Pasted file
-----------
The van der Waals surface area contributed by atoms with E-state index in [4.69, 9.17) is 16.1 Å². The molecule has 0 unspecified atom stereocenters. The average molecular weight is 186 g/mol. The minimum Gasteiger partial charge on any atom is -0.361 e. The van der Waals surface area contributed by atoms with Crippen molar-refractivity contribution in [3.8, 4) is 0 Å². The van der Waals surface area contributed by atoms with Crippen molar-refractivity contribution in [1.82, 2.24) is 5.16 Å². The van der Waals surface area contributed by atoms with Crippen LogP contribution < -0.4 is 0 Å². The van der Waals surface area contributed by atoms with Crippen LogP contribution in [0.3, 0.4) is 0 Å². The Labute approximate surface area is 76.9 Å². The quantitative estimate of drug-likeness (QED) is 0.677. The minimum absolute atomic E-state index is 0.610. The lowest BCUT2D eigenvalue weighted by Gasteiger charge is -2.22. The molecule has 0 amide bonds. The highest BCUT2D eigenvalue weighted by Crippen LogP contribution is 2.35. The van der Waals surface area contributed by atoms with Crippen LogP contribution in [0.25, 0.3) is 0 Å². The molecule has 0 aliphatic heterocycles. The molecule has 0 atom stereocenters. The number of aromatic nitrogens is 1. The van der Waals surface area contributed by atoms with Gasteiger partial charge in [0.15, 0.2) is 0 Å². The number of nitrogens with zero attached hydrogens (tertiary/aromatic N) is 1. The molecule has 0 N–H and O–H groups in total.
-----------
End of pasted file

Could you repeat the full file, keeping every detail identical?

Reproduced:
The van der Waals surface area contributed by atoms with E-state index in [4.69, 9.17) is 16.1 Å². The molecule has 0 unspecified atom stereocenters. The average molecular weight is 186 g/mol. The minimum Gasteiger partial charge on any atom is -0.361 e. The van der Waals surface area contributed by atoms with Crippen molar-refractivity contribution in [3.8, 4) is 0 Å². The van der Waals surface area contributed by atoms with Crippen molar-refractivity contribution in [1.82, 2.24) is 5.16 Å². The van der Waals surface area contributed by atoms with Crippen LogP contribution < -0.4 is 0 Å². The van der Waals surface area contributed by atoms with Crippen LogP contribution in [0.3, 0.4) is 0 Å². The Labute approximate surface area is 76.9 Å². The quantitative estimate of drug-likeness (QED) is 0.677. The minimum absolute atomic E-state index is 0.610. The lowest BCUT2D eigenvalue weighted by Gasteiger charge is -2.22. The molecule has 0 amide bonds. The highest BCUT2D eigenvalue weighted by Crippen LogP contribution is 2.35. The van der Waals surface area contributed by atoms with Crippen LogP contribution in [0.25, 0.3) is 0 Å². The molecule has 0 aliphatic heterocycles. The molecule has 0 atom stereocenters. The number of aromatic nitrogens is 1. The van der Waals surface area contributed by atoms with Gasteiger partial charge in [0.15, 0.2) is 0 Å². The number of nitrogens with zero attached hydrogens (tertiary/aromatic N) is 1. The molecule has 0 N–H and O–H groups in total.